Oil prices may remain below $50 (£33.10) due to a glut in supply, as the Organisation of Petroleum Exporting Countries failed to agree to new levels of production at a recent meeting.
The price of global benchmark crude oil fell by 2% to just $42.93 (£28.42) per barrel, following a meeting in Vienna, Austria last week, bringing the cost of oil close to the 6.5-year low that was reached back in August.
US West Texas Intermediate dropped even lower, falling 2.7% to just $39.96 (£26.45) per barrel.
At its biannual meeting, increasing pressure had been placed on the Organisation of Petroleum Exporting Companies to lower the production quotas as key member nations continue to struggle due to low oil prices. Black gold, for example, halved in price from over $100 (£66.23) per barrel in the summer of 2014 to around the $50 (£33.11) region at present, and global oil companies like Fuchs, known for producing leading products like Fuchs WSP 783-L, are likely to be affected.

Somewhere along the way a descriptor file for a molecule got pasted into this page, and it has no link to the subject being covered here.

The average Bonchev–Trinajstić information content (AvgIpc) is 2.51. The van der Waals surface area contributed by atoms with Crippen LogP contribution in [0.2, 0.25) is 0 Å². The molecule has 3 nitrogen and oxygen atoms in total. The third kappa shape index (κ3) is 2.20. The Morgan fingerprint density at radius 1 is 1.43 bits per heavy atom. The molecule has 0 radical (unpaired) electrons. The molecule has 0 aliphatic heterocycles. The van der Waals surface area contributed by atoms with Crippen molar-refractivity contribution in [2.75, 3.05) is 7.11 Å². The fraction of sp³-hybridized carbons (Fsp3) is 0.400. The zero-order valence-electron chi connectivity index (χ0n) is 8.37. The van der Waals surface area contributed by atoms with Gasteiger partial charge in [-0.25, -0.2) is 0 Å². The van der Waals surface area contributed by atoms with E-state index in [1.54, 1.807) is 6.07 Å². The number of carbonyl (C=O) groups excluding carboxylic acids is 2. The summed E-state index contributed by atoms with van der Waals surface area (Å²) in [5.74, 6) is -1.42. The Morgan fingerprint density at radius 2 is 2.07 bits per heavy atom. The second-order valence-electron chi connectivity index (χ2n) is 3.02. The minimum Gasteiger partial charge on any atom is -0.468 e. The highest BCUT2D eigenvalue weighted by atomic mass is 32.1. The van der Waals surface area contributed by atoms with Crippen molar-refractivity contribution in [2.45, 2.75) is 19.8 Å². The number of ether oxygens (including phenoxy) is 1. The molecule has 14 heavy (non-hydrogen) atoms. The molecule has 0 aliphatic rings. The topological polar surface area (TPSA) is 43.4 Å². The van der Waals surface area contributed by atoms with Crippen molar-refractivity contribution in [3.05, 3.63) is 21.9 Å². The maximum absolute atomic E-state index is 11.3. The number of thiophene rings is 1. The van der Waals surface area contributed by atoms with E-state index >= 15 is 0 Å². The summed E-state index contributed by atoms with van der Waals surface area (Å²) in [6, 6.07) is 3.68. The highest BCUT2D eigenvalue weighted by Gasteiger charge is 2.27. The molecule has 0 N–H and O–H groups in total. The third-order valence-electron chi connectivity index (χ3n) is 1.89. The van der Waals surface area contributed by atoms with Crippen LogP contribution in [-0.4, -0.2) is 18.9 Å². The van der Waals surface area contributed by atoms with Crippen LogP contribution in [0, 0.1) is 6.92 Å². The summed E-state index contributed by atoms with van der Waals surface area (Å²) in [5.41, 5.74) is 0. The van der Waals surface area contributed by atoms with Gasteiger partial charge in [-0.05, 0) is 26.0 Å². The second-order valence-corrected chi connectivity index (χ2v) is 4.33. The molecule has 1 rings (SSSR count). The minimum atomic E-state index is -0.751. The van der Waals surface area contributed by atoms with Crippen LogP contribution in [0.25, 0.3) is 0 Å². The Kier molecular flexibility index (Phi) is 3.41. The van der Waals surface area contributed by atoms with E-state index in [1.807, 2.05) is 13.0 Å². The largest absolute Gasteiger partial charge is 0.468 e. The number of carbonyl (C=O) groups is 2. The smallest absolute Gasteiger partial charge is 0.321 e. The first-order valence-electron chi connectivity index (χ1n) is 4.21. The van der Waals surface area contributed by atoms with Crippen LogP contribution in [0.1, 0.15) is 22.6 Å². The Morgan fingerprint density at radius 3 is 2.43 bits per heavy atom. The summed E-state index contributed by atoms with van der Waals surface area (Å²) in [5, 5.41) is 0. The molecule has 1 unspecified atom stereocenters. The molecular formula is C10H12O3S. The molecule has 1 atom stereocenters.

However, the organisation’s post-meeting announcement did not include any firm production targets, which meant that countries could continue to pump the vast amounts of oil they had been previously, and which are close to record high levels.
Saudi Arabia is currently leading the market, openly stating that it hopes to crush the U.S. shale oil industry by purposely keeping a surplus of supplies on the global market, thus keeping U.S. oil prices low and causing America’s oil business to take a hit.